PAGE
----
6. Marilyn says:

    “At least the rosary-clutching church ladies kept quiet and to themselves!”

    I think that’s a bigger problem…better to participate with humility or even ignore the imperfect selections than ignore the people around you.

  7. ” Some guitar groups never moved beyond Joe Wise and Ray Repp. Some never moved beyond the Jesuits. Some are still stuck in the 80’s. Some are frozen in LifeTeen. By the same token, conservatory musicians have their own hangups and comfy fortresses.

    The Church does not benefit from such as these. Such music may be competently or even artistically played. But a lack of growth is symptomatic of a carelessness that does not fit or suit the Christian life.”

    Well said, and I concur with your sentiments. Furthermore, it is a silly notion to think that NPM Guitar Workshops or sessions at conventions have actually remedied this “lack of growth” to any significant degree (no slight to Bobby Fischer et al.) Way back in the early 80′s the Oakland Diocese started an Liturgical Music Certification program at Holy Names College, with recognized and respected local practicioners teaching applied techniques in organ, piano, guitar, voice and choral direction. The fact that the Office of Worship, at that time, recognized that proficiency and improvement in these disciplines would never be addressed either in academia or if left alone at the parish levels, was laudible.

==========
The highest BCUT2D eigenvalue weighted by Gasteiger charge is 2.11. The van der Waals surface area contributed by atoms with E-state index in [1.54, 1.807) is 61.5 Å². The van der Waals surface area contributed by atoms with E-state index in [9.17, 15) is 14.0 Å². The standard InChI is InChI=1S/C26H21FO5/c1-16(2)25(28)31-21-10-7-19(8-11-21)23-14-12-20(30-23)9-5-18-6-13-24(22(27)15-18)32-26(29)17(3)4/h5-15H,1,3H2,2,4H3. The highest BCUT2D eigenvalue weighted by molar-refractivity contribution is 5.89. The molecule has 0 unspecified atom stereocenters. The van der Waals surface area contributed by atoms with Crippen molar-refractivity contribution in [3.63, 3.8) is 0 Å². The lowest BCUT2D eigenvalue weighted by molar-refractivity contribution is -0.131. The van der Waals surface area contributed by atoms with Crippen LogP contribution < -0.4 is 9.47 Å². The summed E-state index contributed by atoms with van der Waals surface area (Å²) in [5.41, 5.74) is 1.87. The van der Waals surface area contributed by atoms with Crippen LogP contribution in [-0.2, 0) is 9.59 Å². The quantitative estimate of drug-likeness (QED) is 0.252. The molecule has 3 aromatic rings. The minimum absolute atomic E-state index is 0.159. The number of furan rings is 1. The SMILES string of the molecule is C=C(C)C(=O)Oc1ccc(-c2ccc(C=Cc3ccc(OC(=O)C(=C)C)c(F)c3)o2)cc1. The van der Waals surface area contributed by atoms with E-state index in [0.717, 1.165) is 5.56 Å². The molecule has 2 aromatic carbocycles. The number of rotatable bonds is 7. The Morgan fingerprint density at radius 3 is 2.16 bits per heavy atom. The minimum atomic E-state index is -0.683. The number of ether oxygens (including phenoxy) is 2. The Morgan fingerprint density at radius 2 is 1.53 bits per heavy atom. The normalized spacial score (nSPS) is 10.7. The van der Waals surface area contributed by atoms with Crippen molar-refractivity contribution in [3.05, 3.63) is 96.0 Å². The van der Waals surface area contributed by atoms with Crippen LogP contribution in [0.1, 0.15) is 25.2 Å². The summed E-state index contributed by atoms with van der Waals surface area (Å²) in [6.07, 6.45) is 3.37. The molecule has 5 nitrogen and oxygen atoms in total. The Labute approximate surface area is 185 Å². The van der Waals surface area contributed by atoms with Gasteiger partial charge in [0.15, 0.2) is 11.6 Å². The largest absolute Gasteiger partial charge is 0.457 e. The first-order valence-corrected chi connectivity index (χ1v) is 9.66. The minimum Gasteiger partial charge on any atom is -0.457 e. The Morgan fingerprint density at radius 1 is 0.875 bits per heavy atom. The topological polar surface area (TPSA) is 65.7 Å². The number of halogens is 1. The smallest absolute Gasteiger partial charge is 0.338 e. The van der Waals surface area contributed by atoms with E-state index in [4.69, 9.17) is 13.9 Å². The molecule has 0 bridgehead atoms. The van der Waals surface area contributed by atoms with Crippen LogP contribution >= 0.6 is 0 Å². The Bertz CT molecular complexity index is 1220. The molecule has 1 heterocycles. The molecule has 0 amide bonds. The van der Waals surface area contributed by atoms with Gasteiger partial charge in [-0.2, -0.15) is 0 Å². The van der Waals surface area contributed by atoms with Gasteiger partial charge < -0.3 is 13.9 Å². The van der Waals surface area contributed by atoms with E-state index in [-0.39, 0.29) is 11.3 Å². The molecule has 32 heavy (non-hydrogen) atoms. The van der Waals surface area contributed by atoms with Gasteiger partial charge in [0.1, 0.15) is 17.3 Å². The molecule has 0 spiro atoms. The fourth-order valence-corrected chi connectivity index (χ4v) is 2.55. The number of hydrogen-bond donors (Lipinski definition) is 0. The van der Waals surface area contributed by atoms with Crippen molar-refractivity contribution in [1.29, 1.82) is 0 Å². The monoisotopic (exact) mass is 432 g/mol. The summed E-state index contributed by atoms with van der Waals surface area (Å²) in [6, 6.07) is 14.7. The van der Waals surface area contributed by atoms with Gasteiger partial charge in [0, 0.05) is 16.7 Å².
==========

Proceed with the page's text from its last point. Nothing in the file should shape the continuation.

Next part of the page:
However, as in all things “catholic,” it seems, the program was discontinued because of lack of sufficient enrollment. Funny thing (as one of the teachers in the program), I remember there being little or no cost to students and little or no remuneration for faculty.
    Again, laziness and unwillingness to commit to excellence reigned supreme then, as perhaps now.

  8. Todd says:

    “So, the music committee is advocating the musical equivalent of ‘praying the Rosary’ at Mass by singing ‘at Mass’ instead of singing the Mass.”

    Only among the tradis. Progressive liturgists, even David Haas, have been harping on this one for two decades. reform2: too late to that party.

    “Again, laziness and unwillingness to commit to excellence reigned supreme then, as perhaps now.”

    Amen. Laziness, yes, and perhaps also a sense of entitlement.

  9. Liam says:

    I have avoided this thread so far because I’ve been waiting for some of the visceral crap to rise to the surface and get skimmed off (anytime a discussion veers into the Organists vs Everything Else meme, it usually falls off the rails; not just here but elsewhere, so it’s not a topic I’d cultivate much…).